In a memo addressed to Secretary of Homeland Security Kirstjen Nielsen, Patrick Shanahan, the Pentagon’s acting defense secretary, confirmed that the Pentagon had transferred $1 billion in military personnel funding to construct President Donald Trump’s proposed border wall along the U.S.-Mexico border.
The memo noted that the Department of Defense authorized the Army Corp of Engineers to begin planning and construction on 57 miles of fencing along the southern border, as well as improving roads in Yuma, Arizona, and El Paso, Texas.
The $1 billion in funding would help “block drug-smuggling corridors across international boundaries of the United States in support of counter-narcotic activities of Federal law enforcement agencies,” the Pentagon said.
The Pentagon cites its legal authority "to construct roads and fences and to install lighting to block drug-smuggling corridors across international boundaries of the United States in support of counter-narcotic activities of Federal law enforcement agencies." pic.twitter.com/A6tVfOQAMA
— Vera Bergengruen (@VeraMBergen) March 26, 2019
Democratic senators led by Patrick Leahy (VT) and Richard Durbin (IL) condemned the move in a letter addressed to Shanahan.
“We strongly object to both the substance of the funding transfer, and to the Department implementing the transfer without seeking the approval of the congressional defense committees and in violation of provisions in the defense appropriation itself,” the senators wrote. “As a result, we have serious concerns that the Department has allowed political interference and pet projects to come ahead of many near-term, critical readiness issues facing our military.”
“The 1 billion programming that the Department is implementing without Congressional approval constitutes a dollar-for-dollar theft from other readiness needs of our Armed Forces. As you are aware, each year, the military Services request billions in mid-year transfers to address unexpected shortfalls in paying for our troops, providing, training, maintaining their equipment, and accelerating new technologies.”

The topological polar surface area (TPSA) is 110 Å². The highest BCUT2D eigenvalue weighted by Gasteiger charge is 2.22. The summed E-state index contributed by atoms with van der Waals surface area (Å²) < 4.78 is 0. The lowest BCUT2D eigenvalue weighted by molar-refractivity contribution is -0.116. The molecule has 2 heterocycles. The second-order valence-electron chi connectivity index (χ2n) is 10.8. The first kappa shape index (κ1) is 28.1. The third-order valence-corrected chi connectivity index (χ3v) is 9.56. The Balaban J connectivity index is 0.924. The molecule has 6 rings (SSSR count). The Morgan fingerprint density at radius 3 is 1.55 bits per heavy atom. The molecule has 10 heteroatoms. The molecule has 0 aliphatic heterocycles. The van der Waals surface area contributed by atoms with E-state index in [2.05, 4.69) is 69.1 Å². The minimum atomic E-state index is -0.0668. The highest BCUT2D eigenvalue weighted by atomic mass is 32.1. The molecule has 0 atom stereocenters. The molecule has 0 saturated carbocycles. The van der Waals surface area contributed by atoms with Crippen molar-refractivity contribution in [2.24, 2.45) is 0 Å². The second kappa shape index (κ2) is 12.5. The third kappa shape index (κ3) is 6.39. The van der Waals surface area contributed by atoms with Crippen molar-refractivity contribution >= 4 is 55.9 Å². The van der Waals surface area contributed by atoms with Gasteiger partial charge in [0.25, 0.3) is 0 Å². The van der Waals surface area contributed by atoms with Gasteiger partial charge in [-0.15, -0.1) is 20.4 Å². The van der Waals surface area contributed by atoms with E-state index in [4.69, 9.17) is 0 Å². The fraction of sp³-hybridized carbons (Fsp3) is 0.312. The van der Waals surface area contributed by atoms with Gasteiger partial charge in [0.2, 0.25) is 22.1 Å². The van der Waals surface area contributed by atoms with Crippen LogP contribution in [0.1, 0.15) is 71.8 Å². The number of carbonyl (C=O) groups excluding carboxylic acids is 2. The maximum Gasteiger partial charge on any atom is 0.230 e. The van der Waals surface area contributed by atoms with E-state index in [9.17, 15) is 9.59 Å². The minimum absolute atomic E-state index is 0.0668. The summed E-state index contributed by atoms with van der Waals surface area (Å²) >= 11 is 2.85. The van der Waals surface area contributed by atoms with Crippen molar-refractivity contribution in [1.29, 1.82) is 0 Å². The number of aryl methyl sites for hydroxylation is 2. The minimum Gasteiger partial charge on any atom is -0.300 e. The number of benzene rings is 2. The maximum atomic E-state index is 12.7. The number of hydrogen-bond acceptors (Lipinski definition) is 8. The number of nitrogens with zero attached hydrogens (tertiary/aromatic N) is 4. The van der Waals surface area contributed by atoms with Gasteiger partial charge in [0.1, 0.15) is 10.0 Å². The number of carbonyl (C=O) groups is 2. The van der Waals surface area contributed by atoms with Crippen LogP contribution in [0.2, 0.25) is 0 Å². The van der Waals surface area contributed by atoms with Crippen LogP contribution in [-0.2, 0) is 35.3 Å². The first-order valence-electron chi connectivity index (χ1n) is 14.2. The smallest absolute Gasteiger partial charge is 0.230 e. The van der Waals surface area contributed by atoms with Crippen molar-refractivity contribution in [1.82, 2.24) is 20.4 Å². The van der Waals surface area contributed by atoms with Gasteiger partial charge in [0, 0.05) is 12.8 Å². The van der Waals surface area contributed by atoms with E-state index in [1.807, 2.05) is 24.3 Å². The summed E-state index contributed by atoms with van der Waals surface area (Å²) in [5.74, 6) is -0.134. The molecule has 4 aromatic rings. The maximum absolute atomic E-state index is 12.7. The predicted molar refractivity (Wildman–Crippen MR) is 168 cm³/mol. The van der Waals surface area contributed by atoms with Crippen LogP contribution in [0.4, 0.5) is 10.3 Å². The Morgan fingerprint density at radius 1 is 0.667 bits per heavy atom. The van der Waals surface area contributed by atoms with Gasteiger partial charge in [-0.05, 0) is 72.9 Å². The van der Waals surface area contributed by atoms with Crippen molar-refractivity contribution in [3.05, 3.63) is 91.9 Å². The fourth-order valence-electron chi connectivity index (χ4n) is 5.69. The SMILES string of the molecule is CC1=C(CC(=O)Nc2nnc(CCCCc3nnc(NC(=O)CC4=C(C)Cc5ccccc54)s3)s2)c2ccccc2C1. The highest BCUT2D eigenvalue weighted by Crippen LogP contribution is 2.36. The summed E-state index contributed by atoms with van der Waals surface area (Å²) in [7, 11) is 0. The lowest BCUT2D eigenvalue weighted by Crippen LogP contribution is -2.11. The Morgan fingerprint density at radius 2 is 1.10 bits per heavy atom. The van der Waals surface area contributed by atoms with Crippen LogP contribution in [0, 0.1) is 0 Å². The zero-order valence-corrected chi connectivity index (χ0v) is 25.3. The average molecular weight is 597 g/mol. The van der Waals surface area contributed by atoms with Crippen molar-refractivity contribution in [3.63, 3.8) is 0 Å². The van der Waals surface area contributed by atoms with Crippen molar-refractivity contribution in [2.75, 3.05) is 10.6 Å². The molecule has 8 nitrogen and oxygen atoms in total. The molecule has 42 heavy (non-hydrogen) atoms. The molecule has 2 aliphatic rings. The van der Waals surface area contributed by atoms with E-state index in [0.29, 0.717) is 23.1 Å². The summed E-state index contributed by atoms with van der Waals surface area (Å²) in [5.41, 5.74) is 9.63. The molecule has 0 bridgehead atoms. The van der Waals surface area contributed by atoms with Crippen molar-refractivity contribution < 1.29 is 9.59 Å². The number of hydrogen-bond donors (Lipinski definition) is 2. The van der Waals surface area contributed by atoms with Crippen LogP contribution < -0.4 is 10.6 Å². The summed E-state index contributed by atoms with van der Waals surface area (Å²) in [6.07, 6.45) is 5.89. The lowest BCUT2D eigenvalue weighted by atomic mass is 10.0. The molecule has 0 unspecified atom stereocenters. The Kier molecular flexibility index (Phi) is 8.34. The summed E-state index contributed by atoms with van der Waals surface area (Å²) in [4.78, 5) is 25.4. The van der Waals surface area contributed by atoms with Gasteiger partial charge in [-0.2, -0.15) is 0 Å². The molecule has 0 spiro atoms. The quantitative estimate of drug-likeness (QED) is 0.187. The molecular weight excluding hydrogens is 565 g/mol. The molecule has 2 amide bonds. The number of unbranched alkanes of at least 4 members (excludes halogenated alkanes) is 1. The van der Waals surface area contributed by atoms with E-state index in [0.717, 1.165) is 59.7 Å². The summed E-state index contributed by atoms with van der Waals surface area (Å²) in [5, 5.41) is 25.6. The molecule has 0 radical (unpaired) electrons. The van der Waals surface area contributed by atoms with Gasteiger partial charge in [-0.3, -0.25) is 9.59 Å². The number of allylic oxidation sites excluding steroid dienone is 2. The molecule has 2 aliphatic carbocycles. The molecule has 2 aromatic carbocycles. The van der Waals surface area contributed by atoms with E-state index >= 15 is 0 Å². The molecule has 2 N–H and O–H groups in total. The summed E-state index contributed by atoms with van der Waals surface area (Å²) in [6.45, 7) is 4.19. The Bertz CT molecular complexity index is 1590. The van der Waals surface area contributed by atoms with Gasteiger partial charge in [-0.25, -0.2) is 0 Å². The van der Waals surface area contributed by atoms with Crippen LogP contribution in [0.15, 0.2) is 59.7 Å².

The rejection, however, doesn’t amount to much, as the Pentagon is permitted to continue the transfer as it sees fit.
Others also criticized the move.
This won’t fly. With all the dramatic news lately, the unconstitutional emergency declaration has been ignored. But the congressional challenges and law suits must continue.
— Michael Chernick (@mchernick13) March 26, 2019
Good to know they have an extra $1 billion lying around that they don’t need. We could really use that for healthcare, maybe to prevent Americans from dying because they can’t afford insulin?
— M Nadal (@mthenadal) March 26, 2019
And more evidence of a newly emboldened and unfettered Trump. He has started to fund his wall and now the GOP is saying nothing about separations of power. https://t.co/Ffx3IZaqiK
— Amy Siskind 🏳️🌈 (@Amy_Siskind) March 26, 2019
To pull the Army Corps of Engineers off crucial projects that benefit troops, their families and our communities, to build a racist vanity project is a massive waste of resources.
Worse, Trump's Pentagon has ID'd tens of billions for those projects it may kill, for the wall. https://t.co/g7dKNtztK2
— VoteVets (@votevets) March 26, 2019
You would think if someone said to the silent @GOPs Donald is taking your power they might react but they don’t realize or they don’t care. I am not sure which is worse.
— MoogaLoo22 🏳️🌈 (@Monroesmydog) March 26, 2019
The Pentagon’s move comes a week after it disclosed the list of projects President Trump wants to divert funding from to pay for his proposed border wall along the U.S.-Mexico border. According to the list, which the Defense Department provided to Congress on March 18, the military would take the biggest hits, with dozens, possibly hundreds, of military construction projects at risk of delay or cancellation as a result of the national emergency the president declared last month.
Speaking to CNN, Lieutenant Colonel Joe Buccino, a spokesman for the Pentagon, said should acting Secretary of Defense Patrick Shanahan “determine that construction along the southwest border is necessary to aid the mission of military personnel supporting the Department of Homeland Security, some projects within this pool may be used to fund up to $3.6B in barrier construction.”
The list includes projects valued at $12.9 billion that are “unobligated.” This means that construction projects have yet to be awarded. Among the projects at risk of being slashed are $41 million for repairs to a heating system at Eielson Air Force Base outside Fairbanks, Alaska, and $17 million for a crash rescue station at Tyndall Air Force Base in Panama City, Florida. The Pentagon has provided minimal guidance as to which of these projects would be cut, however.